Sanyo's So-So Xacti
By Jim Feeley
San Francisco - There are only two reasons to buy the Sanyo Xacti VPC-WH1, but they're good reasons: It's inexpensive ($400 as of 9/25/09), and it's waterproof. For some people, those two factors will offset the camera's mediocre image quality.
Compared with footage from the best 1080p HD camcorders, the VPC-WH1's 720p HD video (at 30 frames per second) exhibits noticeably—but not disastrously—reduced resolution, sharpness, color accuracy, and motion. The VPC-WH1's overall video image quality is middling. Unfortunately, the same cannot be said of the camera's 1.1-megapixel still images, which suffer from low resolution, inaccurate exposure, and noticeable image distortion.
Results from the PC World Test Center's jury evaluations confirmed the VPC-WH1's video and still-image shortcomings in comparison with more-expensive, higher-resolution camcorders. Among our test group of six camcorder models, its video quality under both bright light and low light trailed the rest of pack, earning an overall video-quality score of Fair. Still images didn't fare even as well as that, showing distortion and a lack of sharpness; for stills, as a result, the VPC-WH1 received an image-quality score of Poor.
That's the kind of image quality you might expect from a camcorder with a single, tiny 1/6-inch CMOS sensor, though. And the sensor isn't the only compromise in the VPC-WH1. The electronic image-stabilization system doesn't remove user-induced shake as effectively as the optical or dual-stabilized systems in more-expensive camcorders do. The 2.5-inch LCD panel is also nowhere near as bright or sharp as the screens of better camcorders. Costlier camcorders provide more automatic and manual control, as well, and offer broader frame-rate and data-rate options.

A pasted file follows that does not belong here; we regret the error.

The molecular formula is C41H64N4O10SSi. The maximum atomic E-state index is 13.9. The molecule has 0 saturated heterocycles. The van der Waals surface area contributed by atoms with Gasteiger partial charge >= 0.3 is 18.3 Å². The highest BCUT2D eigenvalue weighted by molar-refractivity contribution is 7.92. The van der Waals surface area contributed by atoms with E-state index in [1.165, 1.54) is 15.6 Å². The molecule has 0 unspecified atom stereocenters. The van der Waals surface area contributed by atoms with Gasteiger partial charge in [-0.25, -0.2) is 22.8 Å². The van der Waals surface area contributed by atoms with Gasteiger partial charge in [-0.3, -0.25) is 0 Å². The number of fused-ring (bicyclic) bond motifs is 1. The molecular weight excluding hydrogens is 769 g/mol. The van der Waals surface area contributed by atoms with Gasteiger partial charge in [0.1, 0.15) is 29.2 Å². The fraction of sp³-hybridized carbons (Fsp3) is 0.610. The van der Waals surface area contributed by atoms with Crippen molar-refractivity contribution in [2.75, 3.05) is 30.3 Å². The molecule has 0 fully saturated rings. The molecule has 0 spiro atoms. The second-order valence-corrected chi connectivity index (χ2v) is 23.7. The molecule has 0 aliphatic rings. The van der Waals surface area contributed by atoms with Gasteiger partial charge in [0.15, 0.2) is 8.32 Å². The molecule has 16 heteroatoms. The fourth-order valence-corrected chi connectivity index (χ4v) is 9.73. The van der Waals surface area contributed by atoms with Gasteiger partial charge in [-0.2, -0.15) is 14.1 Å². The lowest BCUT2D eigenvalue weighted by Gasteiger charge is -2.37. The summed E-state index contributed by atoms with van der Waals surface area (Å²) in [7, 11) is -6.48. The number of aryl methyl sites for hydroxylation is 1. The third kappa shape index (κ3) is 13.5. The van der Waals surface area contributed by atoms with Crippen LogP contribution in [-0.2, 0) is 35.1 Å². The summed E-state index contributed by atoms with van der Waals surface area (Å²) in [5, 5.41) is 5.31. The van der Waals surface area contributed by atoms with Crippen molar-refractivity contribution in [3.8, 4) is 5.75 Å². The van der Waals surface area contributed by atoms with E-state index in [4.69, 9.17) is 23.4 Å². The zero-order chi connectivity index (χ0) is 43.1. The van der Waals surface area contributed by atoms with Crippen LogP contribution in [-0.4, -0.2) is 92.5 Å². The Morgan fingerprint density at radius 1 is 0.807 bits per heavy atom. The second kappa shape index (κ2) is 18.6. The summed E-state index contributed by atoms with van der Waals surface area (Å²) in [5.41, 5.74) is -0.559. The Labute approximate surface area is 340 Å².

On the upside, the camera is easy to use, the 30X-optical-zoom lens works well, the camera records to inexpensive SDHC cards, and the battery runs significantly longer than those in many other small HD camcorders. In PC World Test Center battery evaluations, the VPC-WH1 lasted more than 3 hours on a single charge of its battery—more than twice as long as some competitors—earning a battery-life score of Superior.
Although the VPC-WH1 does not record video to the increasingly common AVCHD format, the camera's MPEG-4 video files use the same codecs (MPEG-4 AVC/H.264 for video, and AAC for audio) as standard AVCHD does. The bundled TotalMedia Extreme for Sanyo software works well with files from the VPC-WH1, as you would expect. But some editing applications may require a time-consuming conversion of the MP4 files to another format before you can start working with the footage.
The camcorder's low price and waterproof construction at least partially offset its drawbacks. Sanyo says that beneath 10 feet of water, the VPC-WH1 will remain waterproof and functional for 1 hour.
My informal tests in a pool, under sprinklers, and at an ocean beach confirmed Sanyo's claims. Macworld editor Roman Loyola also tested the VPC-WH1's underwater chops in a swimming pool, and found the camcorder's shallow-water performance to be very good, with a couple of caveats: The LCD is hard to see underwater, and during playback the footage shot underwater doesn't look much better than standard-definition video.
While waterproof housings are available for other small camcorders, they typically cost at least as much as the VPC-WH1 does. The Sanyo Xacti VPC-WH1 is a good choice for use in and around water, including under rain and snow, and for situations where you don't want to risk recording with a more-expensive camera.
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